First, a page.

• Lynn David

    Politics, Science and Confirmation Biases makes for strange bedfellows.

  • ken

    Scott Rose says:

    April 11, 2012 at 5:13 pm

    “Nicolosi says he’s never met a gay male who had a good relationship with the father. I would invite Nicolosi to meet me with my wonderful dad, but I fear I would be wasting my time and would not even receive a response.”

    Even better, I’d like to see him participate in the following study. Out of 30 straight men and 30 gay men, have each interviewed about their relationships with their fathers. Then see if Nicolosi can determine who is gay and who is straight based only on their responses. I doubt he’d be willing to participate in such a study.

  • Boo

    “The study was exciting and interesting when it was published. The reaction was rabid, and similar reactions occurred to Michael Baily.”

    True, but then Spitzer never claimed anyone who didn’t fit his model must be lying.

  • Boo :

    True, but then Spitzer never claimed anyone everyone who didn’t fit his model must be lying.

    There, fixed it for you.

  • StraightGrandmother

    Michael Bussee I am glad you brought up Jones & Yarhouse again. I have asked Warren in the past to request of Yarhouse the raw data because it is never explained in the Jones & Yarhouse study if the people who moved towards heterosexuality were mainly women. The study fails to break out the gender. Overall I do think the Jones and Yarhouse study needs a peer review of the RAW data. Why should we have to wait decades for this to happen like with Spitzer?

    I looked up the rules of the APA and the rule says that if you publish research you HAVE to provide the raw data to any qualified researcher, and the reviewing researcher has to maintain the confidentiality of the subjects. This is an American Psychological Association rule. You cannot publish research and refuse to give up your RAW data for review. Why is no one doing this? Why do we let research stand with open questions that remain unanswered? Why won’t a qualified research psychologist request the RAW data from Jones and Yarhouse? Why does everybody simply accept their conclusions?

  • Michael Bussee

    Considering that Robert Spitzer has now retracted his 2001 Ex-gay Study, Exodus may want to remove this endorsement of the Spitzer study from the Exodus homepage:

    “Perhaps the greatest shock to the mental health community came in 2001 when Dr. Robert Spitzer of Columbia University published his study on the efficacy of efforts to change one’s sexual orientation….After extensive study, the skeptical Spitzer published his findings in the Archives of Sexual Behavior in 2001 concluding that sexual orientation can successfully be changed.”

    Further, Alan Chambers has recently admitted that “99,9% don’t change their sexual orientation”. So why continue to use Spitzer’s study as proof that they do?

  • Michael Bussee

    Video on Gabriel Arana, reporter and web editor at The American Prospect and author of the piece “My So Called Ex-Gay Life,” talks with Rachel Maddow about Dr. Robert Spitzer recanting the one paper that served as the basis for “scientific” justifications for programs to “cure” homosexuality.

  • Michael Bussee

    “Rachel Maddow last night delivered two excellent and in-depth segments about the “ex-gay” movement, how it came into being, and why the anti-gay right has been able to ruin lives because of so-called “ex-gay” science.” ~ David Badash

  • Michael Bussee

    “The findings can be considered evidence for what those who have undergone ex-gay therapy say about it, but nothing more.” ~ Robert Spitzer

    Couldn’t the very same thing be said about the Jones and Yarhouse study?

  • Michael Bussee

    “After the show, the American Psychoanalytic Association sent this e-mail:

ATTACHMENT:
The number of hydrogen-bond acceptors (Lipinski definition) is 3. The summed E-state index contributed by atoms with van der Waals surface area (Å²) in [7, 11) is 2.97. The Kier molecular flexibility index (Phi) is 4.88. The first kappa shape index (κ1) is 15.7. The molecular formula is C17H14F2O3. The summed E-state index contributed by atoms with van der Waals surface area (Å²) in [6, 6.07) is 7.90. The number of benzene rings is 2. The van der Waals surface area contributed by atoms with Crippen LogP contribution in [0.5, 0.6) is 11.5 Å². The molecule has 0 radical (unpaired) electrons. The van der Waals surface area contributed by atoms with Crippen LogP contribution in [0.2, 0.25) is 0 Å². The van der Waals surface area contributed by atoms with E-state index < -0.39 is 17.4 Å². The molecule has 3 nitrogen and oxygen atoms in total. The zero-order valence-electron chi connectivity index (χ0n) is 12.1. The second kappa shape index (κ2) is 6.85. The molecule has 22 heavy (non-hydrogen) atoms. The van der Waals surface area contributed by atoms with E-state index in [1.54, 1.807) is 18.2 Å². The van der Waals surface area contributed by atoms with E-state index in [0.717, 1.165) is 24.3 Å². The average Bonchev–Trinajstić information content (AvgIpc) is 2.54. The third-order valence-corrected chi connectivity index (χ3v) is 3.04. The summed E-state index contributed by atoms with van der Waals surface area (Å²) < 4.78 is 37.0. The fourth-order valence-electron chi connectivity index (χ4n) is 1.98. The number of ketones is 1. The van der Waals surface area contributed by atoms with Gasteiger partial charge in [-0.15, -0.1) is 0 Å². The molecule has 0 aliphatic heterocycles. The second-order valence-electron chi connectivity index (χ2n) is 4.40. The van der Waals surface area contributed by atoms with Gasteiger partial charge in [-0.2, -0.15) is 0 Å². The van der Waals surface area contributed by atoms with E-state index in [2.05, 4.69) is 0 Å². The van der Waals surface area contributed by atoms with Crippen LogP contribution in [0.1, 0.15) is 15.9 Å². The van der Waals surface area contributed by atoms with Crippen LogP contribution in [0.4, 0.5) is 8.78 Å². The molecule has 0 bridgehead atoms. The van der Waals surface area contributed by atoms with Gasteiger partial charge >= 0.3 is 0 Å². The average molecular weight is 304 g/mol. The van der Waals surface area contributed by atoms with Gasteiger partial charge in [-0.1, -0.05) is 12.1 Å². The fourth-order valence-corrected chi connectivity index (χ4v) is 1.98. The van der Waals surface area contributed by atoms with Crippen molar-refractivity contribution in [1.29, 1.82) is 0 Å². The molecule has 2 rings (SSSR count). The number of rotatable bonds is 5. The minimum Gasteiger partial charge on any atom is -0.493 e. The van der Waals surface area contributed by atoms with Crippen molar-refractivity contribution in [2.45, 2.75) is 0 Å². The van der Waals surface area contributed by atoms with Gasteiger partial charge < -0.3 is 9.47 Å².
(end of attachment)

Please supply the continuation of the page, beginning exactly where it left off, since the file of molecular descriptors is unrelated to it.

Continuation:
“This issue deserves coverage in the news as long as individuals and the “ex-gay movement” use faulty science and bias to advance their agenda.

    APsaA states in its 1999 position statement on reparative therapy that efforts to “convert” or “repair” an individual’s sexual orientation are against the fundamental principles of psychoanalytic treatment and often result in substantial psychological pain by reinforcing damaging internalized homophobic attitudes.

    We emphasize that anti-homosexual bias, just like any other societal prejudice, negatively affects mental health and contributes to feelings of stigma and low self-worth.

    Reparative therapy is nothing more than quackery fueled by bias.”

  • Michael Bussee


    “Several months ago I told you that because of my revised view of my 2001 study of reparative therapy changing sexual orientation, I was considering writing something that would acknowledge that I now judged the major critiques of the study as largely correct. After discussing my revised view of the study with Gabriel Arana, a reporter for American Prospect, and with Malcolm Ritter, an Associated Press science writer, I decided that I had to make public my current thinking about the study. Here it is.

    Basic Research Question. From the beginning it was: “can some version of reparative therapy enable individuals to change their sexual orientation from homosexual to heterosexual?” Realizing that the study design made it impossible to answer this question, I suggested that the study could be viewed as answering the question, “how do individuals undergoing reparative therapy describe changes in sexual orientation?” – a not very interesting question.

    The Fatal Flaw in the Study – There was no way to judge the credibility of subject reports of change in sexual orientation. I offered several (unconvincing) reasons why it was reasonable to assume that the subject’s reports of change were credible and not self-deception or outright lying. But the simple fact is that there was no way to determine if the subject’s accounts of change were valid.

    I believe I owe the gay community an apology for my study making unproven claims of the efficacy of reparative therapy. I also apologize to any gay person who wasted time and energy undergoing some form of reparative therapy because they believed that I had proven that reparative therapy works with some “highly motivated” individuals.”

    Robert Spitzer. M.D.

    Emeritus Professor of Psychiatry

  • Michael Bussee

    Spitzer’s apology reminds of another one:

    “If I need to apologize for something, it is that I misled evangelicals for several years on the matter of sexual orientation. I did not intend to do so. When I made the documentary I Do Exist, I really believed the stories told. I know the people making the video did as well. I believed my clients; I believed people who told me they changed completely. In hindsight, I acknowledge that my work was complicated by the culture war.” ~ Warren Throckmorton